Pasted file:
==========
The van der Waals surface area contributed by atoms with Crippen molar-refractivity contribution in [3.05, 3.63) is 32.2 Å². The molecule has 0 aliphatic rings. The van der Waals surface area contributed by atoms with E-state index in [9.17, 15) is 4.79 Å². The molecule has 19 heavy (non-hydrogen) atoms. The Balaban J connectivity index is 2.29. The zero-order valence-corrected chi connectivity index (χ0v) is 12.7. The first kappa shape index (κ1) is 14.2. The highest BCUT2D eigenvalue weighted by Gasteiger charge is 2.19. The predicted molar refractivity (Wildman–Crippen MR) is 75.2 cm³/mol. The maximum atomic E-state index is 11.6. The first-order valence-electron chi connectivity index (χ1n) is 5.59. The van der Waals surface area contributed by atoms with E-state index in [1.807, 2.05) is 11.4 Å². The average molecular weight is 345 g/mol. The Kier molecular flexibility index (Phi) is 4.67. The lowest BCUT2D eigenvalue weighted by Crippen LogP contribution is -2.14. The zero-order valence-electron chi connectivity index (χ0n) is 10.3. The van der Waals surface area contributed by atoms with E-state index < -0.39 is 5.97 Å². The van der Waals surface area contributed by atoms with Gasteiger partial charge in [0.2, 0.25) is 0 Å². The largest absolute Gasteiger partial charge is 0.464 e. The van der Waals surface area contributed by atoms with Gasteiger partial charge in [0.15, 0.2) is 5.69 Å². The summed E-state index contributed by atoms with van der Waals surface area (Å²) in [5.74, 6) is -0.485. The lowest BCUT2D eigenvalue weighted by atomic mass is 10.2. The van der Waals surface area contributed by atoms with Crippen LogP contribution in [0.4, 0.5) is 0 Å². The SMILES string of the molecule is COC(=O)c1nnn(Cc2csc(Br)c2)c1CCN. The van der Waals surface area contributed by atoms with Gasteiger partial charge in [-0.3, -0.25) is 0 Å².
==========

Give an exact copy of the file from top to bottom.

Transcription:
The van der Waals surface area contributed by atoms with Crippen molar-refractivity contribution in [3.05, 3.63) is 32.2 Å². The molecule has 0 aliphatic rings. The van der Waals surface area contributed by atoms with E-state index in [9.17, 15) is 4.79 Å². The molecule has 19 heavy (non-hydrogen) atoms. The Balaban J connectivity index is 2.29. The zero-order valence-corrected chi connectivity index (χ0v) is 12.7. The first kappa shape index (κ1) is 14.2. The highest BCUT2D eigenvalue weighted by Gasteiger charge is 2.19. The predicted molar refractivity (Wildman–Crippen MR) is 75.2 cm³/mol. The maximum atomic E-state index is 11.6. The first-order valence-electron chi connectivity index (χ1n) is 5.59. The van der Waals surface area contributed by atoms with E-state index in [1.807, 2.05) is 11.4 Å². The average molecular weight is 345 g/mol. The Kier molecular flexibility index (Phi) is 4.67. The lowest BCUT2D eigenvalue weighted by Crippen LogP contribution is -2.14. The zero-order valence-electron chi connectivity index (χ0n) is 10.3. The van der Waals surface area contributed by atoms with E-state index < -0.39 is 5.97 Å². The van der Waals surface area contributed by atoms with Gasteiger partial charge in [0.2, 0.25) is 0 Å². The largest absolute Gasteiger partial charge is 0.464 e. The van der Waals surface area contributed by atoms with Gasteiger partial charge in [0.15, 0.2) is 5.69 Å². The summed E-state index contributed by atoms with van der Waals surface area (Å²) in [5.74, 6) is -0.485. The lowest BCUT2D eigenvalue weighted by atomic mass is 10.2. The van der Waals surface area contributed by atoms with Crippen LogP contribution in [0.4, 0.5) is 0 Å². The SMILES string of the molecule is COC(=O)c1nnn(Cc2csc(Br)c2)c1CCN. The van der Waals surface area contributed by atoms with Gasteiger partial charge in [-0.3, -0.25) is 0 Å².